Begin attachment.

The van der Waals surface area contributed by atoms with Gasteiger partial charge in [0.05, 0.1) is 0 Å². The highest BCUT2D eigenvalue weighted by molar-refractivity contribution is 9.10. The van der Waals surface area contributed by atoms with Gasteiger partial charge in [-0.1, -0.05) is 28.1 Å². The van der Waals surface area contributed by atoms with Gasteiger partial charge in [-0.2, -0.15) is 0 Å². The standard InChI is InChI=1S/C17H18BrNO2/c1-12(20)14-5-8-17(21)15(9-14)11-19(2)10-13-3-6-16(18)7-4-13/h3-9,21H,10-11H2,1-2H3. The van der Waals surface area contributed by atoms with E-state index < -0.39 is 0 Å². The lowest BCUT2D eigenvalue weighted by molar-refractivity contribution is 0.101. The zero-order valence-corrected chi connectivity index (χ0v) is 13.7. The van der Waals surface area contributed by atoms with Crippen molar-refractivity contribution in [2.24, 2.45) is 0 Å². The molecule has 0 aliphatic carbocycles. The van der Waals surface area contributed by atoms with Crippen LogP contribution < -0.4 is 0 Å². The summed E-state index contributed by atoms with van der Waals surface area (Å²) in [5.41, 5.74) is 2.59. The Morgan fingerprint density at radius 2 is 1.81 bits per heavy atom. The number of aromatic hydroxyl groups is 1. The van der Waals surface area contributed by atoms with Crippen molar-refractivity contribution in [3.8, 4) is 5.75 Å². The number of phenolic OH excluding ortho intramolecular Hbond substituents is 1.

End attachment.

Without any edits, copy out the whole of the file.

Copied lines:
The van der Waals surface area contributed by atoms with Gasteiger partial charge in [0.05, 0.1) is 0 Å². The highest BCUT2D eigenvalue weighted by molar-refractivity contribution is 9.10. The van der Waals surface area contributed by atoms with Gasteiger partial charge in [-0.1, -0.05) is 28.1 Å². The van der Waals surface area contributed by atoms with Gasteiger partial charge in [-0.2, -0.15) is 0 Å². The standard InChI is InChI=1S/C17H18BrNO2/c1-12(20)14-5-8-17(21)15(9-14)11-19(2)10-13-3-6-16(18)7-4-13/h3-9,21H,10-11H2,1-2H3. The van der Waals surface area contributed by atoms with E-state index < -0.39 is 0 Å². The lowest BCUT2D eigenvalue weighted by molar-refractivity contribution is 0.101. The zero-order valence-corrected chi connectivity index (χ0v) is 13.7. The van der Waals surface area contributed by atoms with Crippen molar-refractivity contribution in [2.24, 2.45) is 0 Å². The molecule has 0 aliphatic carbocycles. The van der Waals surface area contributed by atoms with Crippen LogP contribution < -0.4 is 0 Å². The summed E-state index contributed by atoms with van der Waals surface area (Å²) in [5.41, 5.74) is 2.59. The Morgan fingerprint density at radius 2 is 1.81 bits per heavy atom. The number of aromatic hydroxyl groups is 1. The van der Waals surface area contributed by atoms with Crippen molar-refractivity contribution in [3.8, 4) is 5.75 Å². The number of phenolic OH excluding ortho intramolecular Hbond substituents is 1.